Active Expressions: Basic Building Blocks for Reactive Programming

Stefan Ramson1 and Robert Hirschfeld2

The Art, Science, and Engineering of Programming, 2017, Vol. 1, Issue 2, Article 12

Submission date: 2016-12-01
Publication date: 2017-04-01
Full text: PDF


Modern software development without reactive programming is hard to imagine. Reactive programming favors a wide class of contemporary software systems that respond to user input, network messages, and other events.

While reactive programming is an active field of research, the implementation of reactive concepts remains challenging. In particular, change detection represents a hard but inevitable necessity when implementing reactive concepts. Typically, change detection mechanisms are not intended for reuse but are tightly coupled to the particular change resolution mechanism. As a result, developers often have to re-implement similar abstractions. A reusable primitive for change detection is still missing.

To find a suitable primitive, we identify commonalities in existing reactive concepts. We discover a class of reactive concepts, state-based reactive concepts. All state-based reactive concepts share a common change detection mechanism: they detect changes in the evaluation result of an expression.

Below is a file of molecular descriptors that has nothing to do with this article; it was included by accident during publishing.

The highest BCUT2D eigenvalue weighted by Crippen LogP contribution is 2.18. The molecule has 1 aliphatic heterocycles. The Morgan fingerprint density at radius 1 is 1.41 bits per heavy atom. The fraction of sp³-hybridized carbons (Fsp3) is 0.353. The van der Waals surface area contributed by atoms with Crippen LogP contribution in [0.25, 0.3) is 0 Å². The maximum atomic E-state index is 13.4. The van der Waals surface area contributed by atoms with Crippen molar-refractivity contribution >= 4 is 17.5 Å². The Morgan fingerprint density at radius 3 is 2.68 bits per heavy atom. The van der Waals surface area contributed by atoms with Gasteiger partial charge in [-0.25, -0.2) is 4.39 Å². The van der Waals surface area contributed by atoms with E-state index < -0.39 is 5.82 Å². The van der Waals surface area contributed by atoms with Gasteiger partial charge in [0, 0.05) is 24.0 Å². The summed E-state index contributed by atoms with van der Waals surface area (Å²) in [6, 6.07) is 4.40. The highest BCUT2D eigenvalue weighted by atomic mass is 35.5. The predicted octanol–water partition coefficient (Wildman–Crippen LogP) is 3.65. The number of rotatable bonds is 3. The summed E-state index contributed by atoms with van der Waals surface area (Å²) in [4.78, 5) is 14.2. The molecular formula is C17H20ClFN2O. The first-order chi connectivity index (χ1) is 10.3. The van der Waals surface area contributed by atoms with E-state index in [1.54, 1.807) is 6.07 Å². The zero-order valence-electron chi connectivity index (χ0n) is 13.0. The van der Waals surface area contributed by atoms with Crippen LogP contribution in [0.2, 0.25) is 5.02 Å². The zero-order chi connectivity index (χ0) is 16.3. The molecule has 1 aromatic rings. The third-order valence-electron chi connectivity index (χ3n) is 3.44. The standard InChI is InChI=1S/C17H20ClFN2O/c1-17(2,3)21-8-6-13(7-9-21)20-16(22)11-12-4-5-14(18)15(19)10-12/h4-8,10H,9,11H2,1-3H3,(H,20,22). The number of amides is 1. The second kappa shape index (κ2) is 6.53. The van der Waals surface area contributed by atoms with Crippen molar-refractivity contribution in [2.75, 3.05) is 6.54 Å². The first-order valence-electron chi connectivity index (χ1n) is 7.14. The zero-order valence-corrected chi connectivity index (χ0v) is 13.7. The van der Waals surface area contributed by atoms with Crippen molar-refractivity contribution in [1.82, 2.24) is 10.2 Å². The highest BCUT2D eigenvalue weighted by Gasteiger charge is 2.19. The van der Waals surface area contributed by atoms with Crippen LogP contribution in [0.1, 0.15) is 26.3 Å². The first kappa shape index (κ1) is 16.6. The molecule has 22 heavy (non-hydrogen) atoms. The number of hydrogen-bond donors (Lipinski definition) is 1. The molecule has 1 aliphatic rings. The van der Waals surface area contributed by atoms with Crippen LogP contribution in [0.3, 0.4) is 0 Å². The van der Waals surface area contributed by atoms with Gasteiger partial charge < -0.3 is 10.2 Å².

On the basis of the identified common change detection mechanism, we propose active expressions as a reusable primitive. By abstracting the tedious implementation details of change detection, active expressions can ease the implementation of reactive programming concepts.

We evaluate the design of active expressions by re-implementing a number of existing state-based reactive concepts using them. The resulting implementations highlight the expressiveness of active expressions.

Active expressions enable the separation of essential from non-essential parts when reasoning about reactive programming concepts. By using active expressions as a primitive for change detection, developers of reactive language constructs and runtime support can now focus on the design of how application programmers should be able to react to change. Ultimately, we would like active expressions to encourage experiments with novel reactive programming concepts and with that to yield a wider variety of them to explore.

  1., Hasso Plattner Institute, Germany

  2., Hasso Plattner Institute, Germany